Oct 17, 2012

Kinmokusei 金木犀: this is what that smell is

Japan smells like perfume for a few weeks in the fall. The reason is the fragrant olive tree, or kinmokusei in Japanese. It has dark, pointed oval leaves like a regular olive tree and clusters of little bright orange flowers. I don't remember ever smelling this at home. The sweet smell was so strong in my neighborhood in Miyazaki that it was almost nauseating on warm evenings. I wondered if it's ever actually used in perfume.
It turns out that it is used as a fragrance, but not very often. And this is not without reason—from the 70's to the mid-90's, kinmokusei was the only game in town when it came to toilet deodorizers. For the majority of Japanese people old enough to remember, the smell is too closely associated with bathrooms to be repurposed. Way to ruin nature!
It seems like this may be changing, though, as other scents like lavender and soap take over bathroom duty. I bought some hand cream the other day, a fall-only limited fragrance called Osmanthus. It smelled nice, but not familiar. I gave some to a coworker to try, and she looked up the name and said "Ohhhh, of course! Kinmokusei! You know that tree, right? Everyone knows that tree!"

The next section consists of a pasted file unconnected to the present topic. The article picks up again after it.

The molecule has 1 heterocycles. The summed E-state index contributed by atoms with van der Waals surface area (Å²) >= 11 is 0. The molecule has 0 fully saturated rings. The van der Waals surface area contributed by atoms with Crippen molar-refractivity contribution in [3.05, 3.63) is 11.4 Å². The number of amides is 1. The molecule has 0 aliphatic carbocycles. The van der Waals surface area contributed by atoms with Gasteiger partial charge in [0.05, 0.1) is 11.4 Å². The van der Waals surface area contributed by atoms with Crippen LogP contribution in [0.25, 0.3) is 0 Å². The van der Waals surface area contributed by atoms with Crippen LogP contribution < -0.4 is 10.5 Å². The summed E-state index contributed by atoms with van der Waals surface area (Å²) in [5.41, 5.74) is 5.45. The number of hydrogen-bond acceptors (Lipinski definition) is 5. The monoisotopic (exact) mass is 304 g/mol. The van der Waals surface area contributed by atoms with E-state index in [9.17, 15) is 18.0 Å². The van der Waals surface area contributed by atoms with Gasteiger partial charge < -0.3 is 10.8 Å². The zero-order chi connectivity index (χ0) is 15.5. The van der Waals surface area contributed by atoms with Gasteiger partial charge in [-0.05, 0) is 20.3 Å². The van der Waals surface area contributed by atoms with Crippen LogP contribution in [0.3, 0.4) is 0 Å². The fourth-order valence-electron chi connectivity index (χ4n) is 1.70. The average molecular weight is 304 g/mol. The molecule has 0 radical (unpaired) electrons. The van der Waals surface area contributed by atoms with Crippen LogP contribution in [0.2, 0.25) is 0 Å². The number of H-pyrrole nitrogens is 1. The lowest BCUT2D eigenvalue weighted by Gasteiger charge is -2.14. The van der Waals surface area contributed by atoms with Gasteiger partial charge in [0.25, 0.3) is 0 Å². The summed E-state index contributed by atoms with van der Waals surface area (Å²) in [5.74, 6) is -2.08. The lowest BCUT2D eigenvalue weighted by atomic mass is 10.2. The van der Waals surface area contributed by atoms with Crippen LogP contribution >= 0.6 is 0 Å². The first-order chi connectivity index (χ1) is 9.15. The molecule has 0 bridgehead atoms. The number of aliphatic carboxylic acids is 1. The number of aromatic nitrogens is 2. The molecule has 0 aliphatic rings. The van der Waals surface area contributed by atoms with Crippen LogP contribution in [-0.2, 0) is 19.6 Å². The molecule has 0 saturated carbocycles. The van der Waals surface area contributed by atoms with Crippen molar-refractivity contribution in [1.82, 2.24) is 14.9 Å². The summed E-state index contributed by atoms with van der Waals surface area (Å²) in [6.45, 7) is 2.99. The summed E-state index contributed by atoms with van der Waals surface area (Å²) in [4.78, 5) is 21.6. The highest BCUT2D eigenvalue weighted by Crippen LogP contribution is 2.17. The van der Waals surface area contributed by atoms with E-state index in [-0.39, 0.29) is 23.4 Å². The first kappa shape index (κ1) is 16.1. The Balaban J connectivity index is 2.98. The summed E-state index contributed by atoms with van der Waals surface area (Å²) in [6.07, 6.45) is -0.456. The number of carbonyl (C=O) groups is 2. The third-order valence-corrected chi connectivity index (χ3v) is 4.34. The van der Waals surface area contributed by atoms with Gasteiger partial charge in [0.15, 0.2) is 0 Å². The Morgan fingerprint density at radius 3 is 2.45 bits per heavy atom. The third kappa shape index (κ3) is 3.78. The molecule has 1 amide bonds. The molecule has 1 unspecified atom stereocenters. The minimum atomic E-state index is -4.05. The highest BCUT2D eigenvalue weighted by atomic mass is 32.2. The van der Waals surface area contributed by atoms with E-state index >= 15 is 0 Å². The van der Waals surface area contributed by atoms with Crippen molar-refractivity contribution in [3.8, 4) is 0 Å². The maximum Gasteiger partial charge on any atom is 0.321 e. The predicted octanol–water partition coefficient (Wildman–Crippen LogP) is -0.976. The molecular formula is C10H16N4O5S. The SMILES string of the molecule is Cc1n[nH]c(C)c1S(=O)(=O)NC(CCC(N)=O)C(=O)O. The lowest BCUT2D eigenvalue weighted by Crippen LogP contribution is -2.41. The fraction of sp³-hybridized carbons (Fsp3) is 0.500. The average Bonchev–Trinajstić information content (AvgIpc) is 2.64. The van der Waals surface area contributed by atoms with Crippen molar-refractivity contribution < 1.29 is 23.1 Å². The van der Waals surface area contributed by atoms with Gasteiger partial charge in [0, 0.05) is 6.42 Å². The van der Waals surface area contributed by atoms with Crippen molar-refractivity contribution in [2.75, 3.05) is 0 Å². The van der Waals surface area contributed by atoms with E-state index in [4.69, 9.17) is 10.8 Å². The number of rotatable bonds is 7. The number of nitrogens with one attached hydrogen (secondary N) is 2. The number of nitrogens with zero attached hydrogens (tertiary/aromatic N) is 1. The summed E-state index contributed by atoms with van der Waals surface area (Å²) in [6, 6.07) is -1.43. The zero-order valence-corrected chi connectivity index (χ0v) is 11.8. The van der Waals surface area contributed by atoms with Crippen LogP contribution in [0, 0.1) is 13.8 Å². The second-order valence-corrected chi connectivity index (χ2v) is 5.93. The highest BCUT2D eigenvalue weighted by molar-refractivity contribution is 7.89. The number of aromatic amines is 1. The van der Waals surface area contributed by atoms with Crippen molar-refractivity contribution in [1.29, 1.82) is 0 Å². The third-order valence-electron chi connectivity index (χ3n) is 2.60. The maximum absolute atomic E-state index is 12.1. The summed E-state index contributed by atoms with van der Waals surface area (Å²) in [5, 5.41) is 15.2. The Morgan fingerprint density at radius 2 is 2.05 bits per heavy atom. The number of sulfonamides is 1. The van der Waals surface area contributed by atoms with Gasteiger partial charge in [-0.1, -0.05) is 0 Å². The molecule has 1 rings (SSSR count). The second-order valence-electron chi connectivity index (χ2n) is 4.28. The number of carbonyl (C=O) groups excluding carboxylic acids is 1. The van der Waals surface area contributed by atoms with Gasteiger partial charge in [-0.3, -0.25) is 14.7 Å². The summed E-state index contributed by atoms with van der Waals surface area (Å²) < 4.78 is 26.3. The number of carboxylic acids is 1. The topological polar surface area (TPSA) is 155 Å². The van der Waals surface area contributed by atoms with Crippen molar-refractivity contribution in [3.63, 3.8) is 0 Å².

Dan said...

oh man, thanks for solving that riddle. I'd catch the scent, then wander around like a drunk bloodhound trying to identify it.

Sandra said...

I know that feeling! I thought it was persimmons for the longest time...

Mark Williams said...

We love the smell of kinmokusei in the fall. Our neighbors have it in their yards. My wife and I love it so much, we found this great Chinese liqueur made of the stuff!

Google Analytics Alternative